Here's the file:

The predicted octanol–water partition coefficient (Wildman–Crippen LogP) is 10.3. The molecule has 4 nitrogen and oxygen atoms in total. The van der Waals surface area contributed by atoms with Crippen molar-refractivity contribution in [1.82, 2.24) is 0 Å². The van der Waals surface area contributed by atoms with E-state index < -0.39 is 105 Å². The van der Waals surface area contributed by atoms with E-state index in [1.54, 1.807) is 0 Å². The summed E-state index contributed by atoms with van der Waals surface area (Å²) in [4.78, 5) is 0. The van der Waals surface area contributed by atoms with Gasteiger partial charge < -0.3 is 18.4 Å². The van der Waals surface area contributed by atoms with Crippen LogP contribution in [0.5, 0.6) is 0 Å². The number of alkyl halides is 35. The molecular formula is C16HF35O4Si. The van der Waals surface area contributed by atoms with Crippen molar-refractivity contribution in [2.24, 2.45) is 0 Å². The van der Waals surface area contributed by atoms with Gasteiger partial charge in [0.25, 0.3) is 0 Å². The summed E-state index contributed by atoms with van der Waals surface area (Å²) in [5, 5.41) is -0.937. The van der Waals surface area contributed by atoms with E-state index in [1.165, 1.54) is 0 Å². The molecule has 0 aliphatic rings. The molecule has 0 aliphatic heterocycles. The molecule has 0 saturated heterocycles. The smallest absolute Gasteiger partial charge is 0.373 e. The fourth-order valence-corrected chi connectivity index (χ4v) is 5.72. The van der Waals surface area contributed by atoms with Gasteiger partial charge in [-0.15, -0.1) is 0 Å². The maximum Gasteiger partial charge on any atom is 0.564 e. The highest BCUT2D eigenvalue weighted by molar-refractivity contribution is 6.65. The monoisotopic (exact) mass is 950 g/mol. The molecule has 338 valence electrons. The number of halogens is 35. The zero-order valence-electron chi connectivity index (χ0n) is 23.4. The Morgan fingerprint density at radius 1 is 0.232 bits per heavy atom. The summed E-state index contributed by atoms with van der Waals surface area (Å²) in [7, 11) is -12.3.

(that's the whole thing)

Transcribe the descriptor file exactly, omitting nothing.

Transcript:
The predicted octanol–water partition coefficient (Wildman–Crippen LogP) is 10.3. The molecule has 4 nitrogen and oxygen atoms in total. The van der Waals surface area contributed by atoms with Crippen molar-refractivity contribution in [1.82, 2.24) is 0 Å². The van der Waals surface area contributed by atoms with E-state index < -0.39 is 105 Å². The van der Waals surface area contributed by atoms with E-state index in [1.54, 1.807) is 0 Å². The summed E-state index contributed by atoms with van der Waals surface area (Å²) in [4.78, 5) is 0. The van der Waals surface area contributed by atoms with Gasteiger partial charge < -0.3 is 18.4 Å². The van der Waals surface area contributed by atoms with Crippen LogP contribution in [0.5, 0.6) is 0 Å². The number of alkyl halides is 35. The molecular formula is C16HF35O4Si. The van der Waals surface area contributed by atoms with Crippen molar-refractivity contribution in [2.24, 2.45) is 0 Å². The van der Waals surface area contributed by atoms with Gasteiger partial charge in [0.25, 0.3) is 0 Å². The summed E-state index contributed by atoms with van der Waals surface area (Å²) in [5, 5.41) is -0.937. The van der Waals surface area contributed by atoms with E-state index in [1.165, 1.54) is 0 Å². The molecule has 0 aliphatic rings. The molecule has 0 aliphatic heterocycles. The molecule has 0 saturated heterocycles. The smallest absolute Gasteiger partial charge is 0.373 e. The fourth-order valence-corrected chi connectivity index (χ4v) is 5.72. The van der Waals surface area contributed by atoms with Gasteiger partial charge in [-0.15, -0.1) is 0 Å². The maximum Gasteiger partial charge on any atom is 0.564 e. The highest BCUT2D eigenvalue weighted by molar-refractivity contribution is 6.65. The monoisotopic (exact) mass is 950 g/mol. The molecule has 338 valence electrons. The number of halogens is 35. The zero-order valence-electron chi connectivity index (χ0n) is 23.4. The Morgan fingerprint density at radius 1 is 0.232 bits per heavy atom. The summed E-state index contributed by atoms with van der Waals surface area (Å²) in [7, 11) is -12.3.